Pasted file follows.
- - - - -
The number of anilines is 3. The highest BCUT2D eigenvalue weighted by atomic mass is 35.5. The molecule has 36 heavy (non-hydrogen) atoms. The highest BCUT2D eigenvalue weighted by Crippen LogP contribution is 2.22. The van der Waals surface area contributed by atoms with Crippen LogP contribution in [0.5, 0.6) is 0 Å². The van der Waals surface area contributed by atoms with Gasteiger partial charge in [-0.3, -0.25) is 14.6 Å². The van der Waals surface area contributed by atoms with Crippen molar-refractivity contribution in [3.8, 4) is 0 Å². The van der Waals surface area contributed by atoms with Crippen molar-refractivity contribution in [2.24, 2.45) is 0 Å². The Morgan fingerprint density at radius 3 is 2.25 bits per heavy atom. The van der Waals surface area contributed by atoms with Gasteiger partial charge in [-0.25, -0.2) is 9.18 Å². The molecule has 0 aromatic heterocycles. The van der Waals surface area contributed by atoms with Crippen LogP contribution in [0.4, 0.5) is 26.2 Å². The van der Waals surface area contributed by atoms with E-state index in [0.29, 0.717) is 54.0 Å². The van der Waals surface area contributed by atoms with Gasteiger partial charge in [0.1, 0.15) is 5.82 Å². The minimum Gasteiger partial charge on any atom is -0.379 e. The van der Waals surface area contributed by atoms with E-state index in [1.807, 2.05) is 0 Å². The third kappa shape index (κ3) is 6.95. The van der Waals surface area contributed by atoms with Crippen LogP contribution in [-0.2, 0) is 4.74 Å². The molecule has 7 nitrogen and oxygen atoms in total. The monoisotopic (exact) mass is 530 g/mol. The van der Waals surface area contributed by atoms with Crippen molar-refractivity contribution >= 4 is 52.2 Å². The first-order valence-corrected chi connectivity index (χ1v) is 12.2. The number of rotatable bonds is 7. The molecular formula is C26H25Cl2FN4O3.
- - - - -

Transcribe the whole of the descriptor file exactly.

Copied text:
The number of anilines is 3. The highest BCUT2D eigenvalue weighted by atomic mass is 35.5. The molecule has 36 heavy (non-hydrogen) atoms. The highest BCUT2D eigenvalue weighted by Crippen LogP contribution is 2.22. The van der Waals surface area contributed by atoms with Crippen LogP contribution in [0.5, 0.6) is 0 Å². The van der Waals surface area contributed by atoms with Gasteiger partial charge in [-0.3, -0.25) is 14.6 Å². The van der Waals surface area contributed by atoms with Crippen molar-refractivity contribution in [3.8, 4) is 0 Å². The van der Waals surface area contributed by atoms with Crippen molar-refractivity contribution in [2.24, 2.45) is 0 Å². The Morgan fingerprint density at radius 3 is 2.25 bits per heavy atom. The van der Waals surface area contributed by atoms with Gasteiger partial charge in [-0.25, -0.2) is 9.18 Å². The molecule has 0 aromatic heterocycles. The van der Waals surface area contributed by atoms with Crippen LogP contribution in [0.4, 0.5) is 26.2 Å². The van der Waals surface area contributed by atoms with E-state index in [0.29, 0.717) is 54.0 Å². The van der Waals surface area contributed by atoms with Gasteiger partial charge in [0.1, 0.15) is 5.82 Å². The minimum Gasteiger partial charge on any atom is -0.379 e. The van der Waals surface area contributed by atoms with E-state index in [1.807, 2.05) is 0 Å². The third kappa shape index (κ3) is 6.95. The van der Waals surface area contributed by atoms with Crippen LogP contribution in [-0.2, 0) is 4.74 Å². The molecule has 7 nitrogen and oxygen atoms in total. The monoisotopic (exact) mass is 530 g/mol. The van der Waals surface area contributed by atoms with Crippen molar-refractivity contribution >= 4 is 52.2 Å². The first-order valence-corrected chi connectivity index (χ1v) is 12.2. The number of rotatable bonds is 7. The molecular formula is C26H25Cl2FN4O3.